The fallout sparked by reports that the Central Bank of Nigeria (CBN) printed over $150 million for states’ funding continued a few days after the allegations were initially made. In the latest twist, the opposition People’s Democratic Party (PDP) vice-chairman Dan Orbih said the CBN governor Godwin Emefiele’s response to the allegations is “politically motivated.”
Money Printing Unsustainable
In his riposte, Orbih is quoted by a local news site suggesting that “if drastic measures were not taken to address the situation” then the country might be headed for a worse outcome “than what happened in Uganda.” The politician said:
We need the youths to come up with ideas and programmes that will help this government to come out of their mess because the revelations by Godwin Obaseki is a sad reminder of what happened in Uganda under former President Idi Amin.
The PDP official also concludes that “no government can sustain the economy of a country with that type of abuse.”
In his initial remarks, Godwin Obaseki, Edo State Governor alleged that the “federal government (had) printed an additional $120-$150 million (50-60 billion naira) to top-up for us to share.” However, the claim has been dismissed by the Nigerian finance minister, Zainab Ahmed. According to the minister, this reported allocation is in fact “revenue from different agencies of the government.”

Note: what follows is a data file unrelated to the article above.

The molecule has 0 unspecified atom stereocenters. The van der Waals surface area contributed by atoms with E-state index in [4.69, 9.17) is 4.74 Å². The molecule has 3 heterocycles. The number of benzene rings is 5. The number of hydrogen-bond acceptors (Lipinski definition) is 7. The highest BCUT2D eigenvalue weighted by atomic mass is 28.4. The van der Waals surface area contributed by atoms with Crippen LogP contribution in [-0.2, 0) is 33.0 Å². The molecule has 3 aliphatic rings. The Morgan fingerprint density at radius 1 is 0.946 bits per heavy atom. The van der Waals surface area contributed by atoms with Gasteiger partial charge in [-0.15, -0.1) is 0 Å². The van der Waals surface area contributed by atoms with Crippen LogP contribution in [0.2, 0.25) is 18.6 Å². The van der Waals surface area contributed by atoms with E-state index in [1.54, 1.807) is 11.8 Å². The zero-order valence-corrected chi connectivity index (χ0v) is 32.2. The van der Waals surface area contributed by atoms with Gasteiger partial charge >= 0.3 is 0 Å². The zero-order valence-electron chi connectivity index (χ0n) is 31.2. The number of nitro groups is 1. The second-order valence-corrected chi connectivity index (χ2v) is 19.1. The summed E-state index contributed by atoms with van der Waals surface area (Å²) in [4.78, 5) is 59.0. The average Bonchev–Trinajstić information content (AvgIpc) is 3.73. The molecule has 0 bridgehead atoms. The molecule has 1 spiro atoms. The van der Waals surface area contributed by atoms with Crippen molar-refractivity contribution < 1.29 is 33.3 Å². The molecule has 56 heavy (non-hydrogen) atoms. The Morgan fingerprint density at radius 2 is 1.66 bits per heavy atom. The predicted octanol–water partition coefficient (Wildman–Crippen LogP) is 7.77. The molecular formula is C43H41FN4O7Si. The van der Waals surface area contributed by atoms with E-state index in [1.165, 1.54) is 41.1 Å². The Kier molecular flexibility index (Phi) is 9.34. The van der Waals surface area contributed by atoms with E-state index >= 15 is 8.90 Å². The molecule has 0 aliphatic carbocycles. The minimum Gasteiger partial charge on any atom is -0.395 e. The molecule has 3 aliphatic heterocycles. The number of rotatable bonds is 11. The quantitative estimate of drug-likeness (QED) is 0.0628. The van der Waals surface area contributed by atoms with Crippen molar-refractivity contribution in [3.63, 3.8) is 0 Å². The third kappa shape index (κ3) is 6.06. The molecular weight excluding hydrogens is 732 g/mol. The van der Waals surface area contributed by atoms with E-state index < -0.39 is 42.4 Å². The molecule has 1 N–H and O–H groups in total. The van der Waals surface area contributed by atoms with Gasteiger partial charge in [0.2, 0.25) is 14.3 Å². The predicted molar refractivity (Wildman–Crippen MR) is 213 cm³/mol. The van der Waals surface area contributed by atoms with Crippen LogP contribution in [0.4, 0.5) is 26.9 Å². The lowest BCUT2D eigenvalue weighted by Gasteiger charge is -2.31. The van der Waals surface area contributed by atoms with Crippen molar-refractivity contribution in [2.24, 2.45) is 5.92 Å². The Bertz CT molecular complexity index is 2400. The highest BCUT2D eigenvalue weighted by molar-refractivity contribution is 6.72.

CBN’s Right to Print Money
In his own response to the allegations on April 15, governor Emefiele called the claims “unfortunate and totally inappropriate.” Although Emefiele did not directly deny or confirm the claims, he argued however that “the bank must always act to support the government at times of financial difficulties.”
Meanwhile, the CBN governor is quoted in a different publication asserting that the central bank’s right to print money. The governor said:
That’s our job – to print. It’s about lending money and so there’s no need putting the controversy about printing of money as if we are going into the factory printing the naira and start distributing on the streets.
Emefiele also revealed that the country had faced a similar situation in 2016 although he acknowledges that the situation “far worse today.” Still, the report quotes the CBN governor stating that the central bank is “also concerned with issues of inflation.”
Do you agree that the CBN should print more in times of economic difficulties? You can share your thoughts in the comments section below.
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